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There are 3 key numbers any business owner should track, no matter what industry you are in

Dealing with the numbers in your business can be very overwhelming.

You might be thinking: “If I don’t know the numbers in my business, that’s not a problem because I can’t see them.” But those numbers are still there.

There are three key numbers you need to track in your business in order to grow a successful business: sales, profits, and cash.

You don’t have to do this yourself. Your bookkeeper — and you should hire a bookkeeper — can do most of this for you.

What you track grows.

Sales

Sales are the lifeblood of your business. No sales, no business. Period.

Start tracking your sales at least once a month. Break it into your top three products or services.

Ask your bookkeeper to make them line items on your profit-loss statement. That way you will be clear on how your top three offerings are performing. Also track the drivers that affect sales. For example:

  • Growth of your email list
  • Sales conversations you have per week
  • People visiting your website
  • Speaking engagements you have

Create an Excel doc to track the drivers of your sales. Do this every week. Make it a game. Remember, what you track grows!

paperwork papers job fairERIC THAYER / REUTERS

Profits

Sales are important, but it’s just as important for your business to make a profit. There is only so long your business can last if it doesn’t make money.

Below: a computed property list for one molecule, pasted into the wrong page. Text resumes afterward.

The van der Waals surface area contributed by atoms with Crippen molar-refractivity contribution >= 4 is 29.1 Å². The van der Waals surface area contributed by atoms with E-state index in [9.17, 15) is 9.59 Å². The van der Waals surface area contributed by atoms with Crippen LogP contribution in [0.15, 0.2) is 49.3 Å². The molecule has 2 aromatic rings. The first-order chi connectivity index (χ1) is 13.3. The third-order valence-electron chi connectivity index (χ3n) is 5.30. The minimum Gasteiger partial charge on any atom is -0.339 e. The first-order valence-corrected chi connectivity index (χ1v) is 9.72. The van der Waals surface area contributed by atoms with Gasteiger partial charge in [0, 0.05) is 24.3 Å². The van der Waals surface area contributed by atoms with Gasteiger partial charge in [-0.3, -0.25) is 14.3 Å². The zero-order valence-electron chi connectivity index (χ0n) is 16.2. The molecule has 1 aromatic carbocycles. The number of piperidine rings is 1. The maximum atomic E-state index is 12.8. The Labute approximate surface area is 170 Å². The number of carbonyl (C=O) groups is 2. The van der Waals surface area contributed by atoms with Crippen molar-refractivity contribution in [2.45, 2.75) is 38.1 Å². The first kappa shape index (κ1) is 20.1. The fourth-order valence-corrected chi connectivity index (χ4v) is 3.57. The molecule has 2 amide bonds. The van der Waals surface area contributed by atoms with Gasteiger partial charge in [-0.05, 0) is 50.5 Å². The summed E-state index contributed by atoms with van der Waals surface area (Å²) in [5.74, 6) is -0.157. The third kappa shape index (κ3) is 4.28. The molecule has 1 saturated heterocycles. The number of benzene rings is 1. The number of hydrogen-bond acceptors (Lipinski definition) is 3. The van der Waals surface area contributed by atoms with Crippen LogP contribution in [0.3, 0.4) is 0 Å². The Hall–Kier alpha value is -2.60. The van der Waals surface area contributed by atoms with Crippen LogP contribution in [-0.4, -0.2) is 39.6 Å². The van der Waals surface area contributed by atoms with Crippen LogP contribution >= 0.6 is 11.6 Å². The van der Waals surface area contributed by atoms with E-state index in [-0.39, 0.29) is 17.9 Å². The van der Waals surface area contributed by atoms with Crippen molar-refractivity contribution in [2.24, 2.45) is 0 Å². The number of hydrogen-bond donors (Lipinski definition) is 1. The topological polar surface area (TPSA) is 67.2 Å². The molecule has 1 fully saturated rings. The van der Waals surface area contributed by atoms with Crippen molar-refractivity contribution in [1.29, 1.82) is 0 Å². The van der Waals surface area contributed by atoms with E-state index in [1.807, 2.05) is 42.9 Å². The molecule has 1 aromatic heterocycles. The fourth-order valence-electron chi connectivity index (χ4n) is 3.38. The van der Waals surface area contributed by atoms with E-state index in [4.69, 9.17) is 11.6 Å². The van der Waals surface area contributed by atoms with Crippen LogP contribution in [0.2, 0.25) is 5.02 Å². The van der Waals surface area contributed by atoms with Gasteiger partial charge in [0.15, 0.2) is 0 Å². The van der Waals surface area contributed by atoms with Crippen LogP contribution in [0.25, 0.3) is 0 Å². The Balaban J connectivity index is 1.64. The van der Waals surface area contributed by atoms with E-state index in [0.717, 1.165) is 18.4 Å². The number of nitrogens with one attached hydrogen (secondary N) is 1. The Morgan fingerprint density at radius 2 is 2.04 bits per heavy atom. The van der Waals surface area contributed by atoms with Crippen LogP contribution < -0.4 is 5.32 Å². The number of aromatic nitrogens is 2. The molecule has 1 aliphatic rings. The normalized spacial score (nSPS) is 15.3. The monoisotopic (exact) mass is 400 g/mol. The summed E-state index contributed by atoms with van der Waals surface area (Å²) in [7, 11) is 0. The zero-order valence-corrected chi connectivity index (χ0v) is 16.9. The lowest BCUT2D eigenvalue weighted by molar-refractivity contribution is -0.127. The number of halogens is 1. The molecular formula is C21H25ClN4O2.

Shoot for a profit margin of 10%.

Sales minus expenses equals profits. Some business owners pay themselves a salary that is part of their expenses. But if you just take a draw (distribution) from your business, this won’t show up on your profit loss statement — so add any distributions back into your expenses. This will make sure you have a clear picture of your profit margin.

Aiming for a 10% or higher profit margin will force you to keep your spending in check.

Here’s an example. Stay with me!

Your business does $100,000 in sales and has expenses of $40,000.

So your profits are $60,000.

You don’t take a salary, but every month you move $5,000 from your business account to your personal account to cover your living expenses — which adds up to $60,000 a year in distributions.

If you were to add back in those $60,000 of distributions and think of them as expenses, your profit would now be zero. $60,000 in profits minus $60,000 in distributions equals zero.

The goal is a 10% profit margin on sales of $100,000, which is $10,000. So in this example, you could only withdraw $50,000 to your personal account per year to keep your profit margin instead of the $60,000 you’ve been taking. $60,000 in profits minus $50,000 in distributions equals the $10,000 profit goal.

PaperworkFlickr / John Patrick Robichaud

Cash

Do you ever ask yourself, where did all the money go? Time to figure that out. Cash flow means many things to business owners.

  • How much money you have at the beginning of the period
  • How much money you have at the end of the period
  • What happened to the difference?

The most common causes of changes in your cash balance are:

  • Net income — your profits
  • Money you withdraw from your business account
  • Tax payments
  • Payments toward debt
  • Investments you make

Ask your bookkeeper to track this for you and you can find it in your cash flow statements. This is why hiring a bookkeeper is so important.

Make a goal to keep at least two months’ of business expenses in your business account. If that seems like a stretch, start with one month.

This will make you think twice about wasting money in your business. Remember — cash is king.

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